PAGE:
Preferably the fibers are twisted before being fused into the preform. Fibers obtained by drawing down the preform can themselves be used in a subsequent interation of the method. An outer cladding tube of low index material can be fused onto the preform to make a composite preform immediately before drawing down the preform into the multi-filament fiber.

Embodiments of the invention will now be described by way of example with reference to the accompanying drawings in which:

FIG. 1 shows stages in the fabrication of an element according to the invention;

FIG. 2 shows schematically three types of fiber optic element according to the invention; and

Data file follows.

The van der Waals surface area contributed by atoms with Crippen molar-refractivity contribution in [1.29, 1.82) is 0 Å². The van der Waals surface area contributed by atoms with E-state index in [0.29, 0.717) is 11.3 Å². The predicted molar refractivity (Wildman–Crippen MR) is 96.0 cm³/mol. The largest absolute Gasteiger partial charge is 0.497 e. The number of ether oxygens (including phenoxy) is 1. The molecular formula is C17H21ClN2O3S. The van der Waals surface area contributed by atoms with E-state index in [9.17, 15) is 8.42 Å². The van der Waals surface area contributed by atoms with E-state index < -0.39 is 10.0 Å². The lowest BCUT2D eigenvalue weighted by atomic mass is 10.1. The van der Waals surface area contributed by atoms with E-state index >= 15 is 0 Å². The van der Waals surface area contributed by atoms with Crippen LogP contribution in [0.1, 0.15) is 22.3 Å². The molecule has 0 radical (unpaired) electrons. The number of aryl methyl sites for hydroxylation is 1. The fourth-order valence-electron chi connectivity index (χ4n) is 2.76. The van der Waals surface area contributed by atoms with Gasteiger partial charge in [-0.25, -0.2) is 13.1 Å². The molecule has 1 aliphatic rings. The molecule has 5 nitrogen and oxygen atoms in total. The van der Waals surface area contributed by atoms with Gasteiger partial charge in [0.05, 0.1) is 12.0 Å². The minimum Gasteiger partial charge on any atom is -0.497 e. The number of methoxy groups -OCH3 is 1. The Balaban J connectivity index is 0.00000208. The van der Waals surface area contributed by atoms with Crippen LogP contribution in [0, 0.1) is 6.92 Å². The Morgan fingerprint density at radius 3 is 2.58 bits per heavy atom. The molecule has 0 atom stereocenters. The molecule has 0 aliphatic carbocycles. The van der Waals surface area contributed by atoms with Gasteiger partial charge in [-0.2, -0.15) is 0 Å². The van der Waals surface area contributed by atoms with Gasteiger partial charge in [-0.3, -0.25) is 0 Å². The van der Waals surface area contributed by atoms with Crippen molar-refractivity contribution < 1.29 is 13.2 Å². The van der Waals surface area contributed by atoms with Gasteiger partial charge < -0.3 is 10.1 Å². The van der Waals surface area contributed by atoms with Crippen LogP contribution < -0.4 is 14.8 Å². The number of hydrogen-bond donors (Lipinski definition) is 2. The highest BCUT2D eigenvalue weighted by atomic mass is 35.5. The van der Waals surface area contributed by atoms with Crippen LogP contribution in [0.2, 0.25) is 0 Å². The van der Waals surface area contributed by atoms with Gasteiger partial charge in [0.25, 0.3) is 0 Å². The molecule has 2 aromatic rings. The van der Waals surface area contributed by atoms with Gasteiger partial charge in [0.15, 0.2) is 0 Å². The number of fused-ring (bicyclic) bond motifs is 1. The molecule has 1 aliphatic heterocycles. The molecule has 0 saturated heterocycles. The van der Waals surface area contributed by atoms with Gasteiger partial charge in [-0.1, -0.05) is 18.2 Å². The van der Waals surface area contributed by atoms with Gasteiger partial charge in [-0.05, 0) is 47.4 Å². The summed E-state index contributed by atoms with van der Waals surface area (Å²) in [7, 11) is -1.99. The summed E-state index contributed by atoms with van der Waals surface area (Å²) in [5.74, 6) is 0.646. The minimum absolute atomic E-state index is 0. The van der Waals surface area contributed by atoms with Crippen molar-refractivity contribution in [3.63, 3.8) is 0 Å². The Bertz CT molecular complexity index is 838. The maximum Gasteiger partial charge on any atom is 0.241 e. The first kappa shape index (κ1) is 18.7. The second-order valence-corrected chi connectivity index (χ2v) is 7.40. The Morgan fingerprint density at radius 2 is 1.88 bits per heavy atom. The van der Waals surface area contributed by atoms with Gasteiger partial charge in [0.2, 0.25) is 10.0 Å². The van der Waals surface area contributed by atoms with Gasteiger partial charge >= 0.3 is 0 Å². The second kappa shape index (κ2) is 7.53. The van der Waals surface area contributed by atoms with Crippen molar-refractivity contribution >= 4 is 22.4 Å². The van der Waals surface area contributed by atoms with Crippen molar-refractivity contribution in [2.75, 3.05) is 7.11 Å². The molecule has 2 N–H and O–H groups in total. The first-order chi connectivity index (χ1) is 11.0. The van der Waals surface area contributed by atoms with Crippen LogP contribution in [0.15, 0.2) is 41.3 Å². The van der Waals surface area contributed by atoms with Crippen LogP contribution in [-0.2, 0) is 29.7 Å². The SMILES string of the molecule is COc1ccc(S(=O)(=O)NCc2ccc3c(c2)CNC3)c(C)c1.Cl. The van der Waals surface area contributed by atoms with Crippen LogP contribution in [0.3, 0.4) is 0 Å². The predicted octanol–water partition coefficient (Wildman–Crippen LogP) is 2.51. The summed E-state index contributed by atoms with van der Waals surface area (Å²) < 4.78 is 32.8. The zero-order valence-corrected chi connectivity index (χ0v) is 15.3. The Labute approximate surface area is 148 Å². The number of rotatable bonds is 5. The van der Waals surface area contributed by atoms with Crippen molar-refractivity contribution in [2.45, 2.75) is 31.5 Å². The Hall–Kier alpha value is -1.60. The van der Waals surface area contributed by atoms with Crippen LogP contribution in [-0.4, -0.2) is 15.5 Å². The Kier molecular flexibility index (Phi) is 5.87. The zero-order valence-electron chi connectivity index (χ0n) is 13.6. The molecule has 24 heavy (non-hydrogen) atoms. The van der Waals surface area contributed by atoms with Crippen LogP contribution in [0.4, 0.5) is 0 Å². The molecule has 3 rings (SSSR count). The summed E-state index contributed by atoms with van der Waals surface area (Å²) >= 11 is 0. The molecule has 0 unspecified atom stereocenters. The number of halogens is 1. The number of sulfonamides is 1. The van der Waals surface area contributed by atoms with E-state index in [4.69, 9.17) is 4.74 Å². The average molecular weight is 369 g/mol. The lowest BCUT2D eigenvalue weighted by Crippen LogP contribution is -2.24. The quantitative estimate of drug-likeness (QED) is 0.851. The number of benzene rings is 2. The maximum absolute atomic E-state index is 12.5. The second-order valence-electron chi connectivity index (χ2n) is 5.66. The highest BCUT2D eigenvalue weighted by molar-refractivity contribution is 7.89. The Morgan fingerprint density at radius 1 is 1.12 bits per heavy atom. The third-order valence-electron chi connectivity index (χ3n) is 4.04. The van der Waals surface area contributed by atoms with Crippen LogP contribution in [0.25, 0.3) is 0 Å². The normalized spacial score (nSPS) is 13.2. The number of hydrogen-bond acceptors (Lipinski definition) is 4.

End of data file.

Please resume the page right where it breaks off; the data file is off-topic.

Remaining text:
FIG. 3 shows three arrangements for incorporating an element into a fiber topic transmission system.

Referring in detail to FIG. 1, several clad optical fibers 10 with refractive indices differing from one another are grounded into a bundle 12 and are heated to fuse the fibers 10 together. The fused bundle 14 produced is heated to a drawing temperature at which it is drawn down into a single fiber 16 of multi-filament character. The originating fibers 10 remain more-or-less as integral filaments within the fiber 16 but are obviously attenuated in diameter and extended in length. These filaments can be rendered narrower and more numerous by similarly bundling several of the multi-filament fibers 16 together, heating, fusing and pulling a second generation fiber from the preform. Indeed an iterative technique can be used to provide fiber with a large number of filaments of very small cross-sectional area.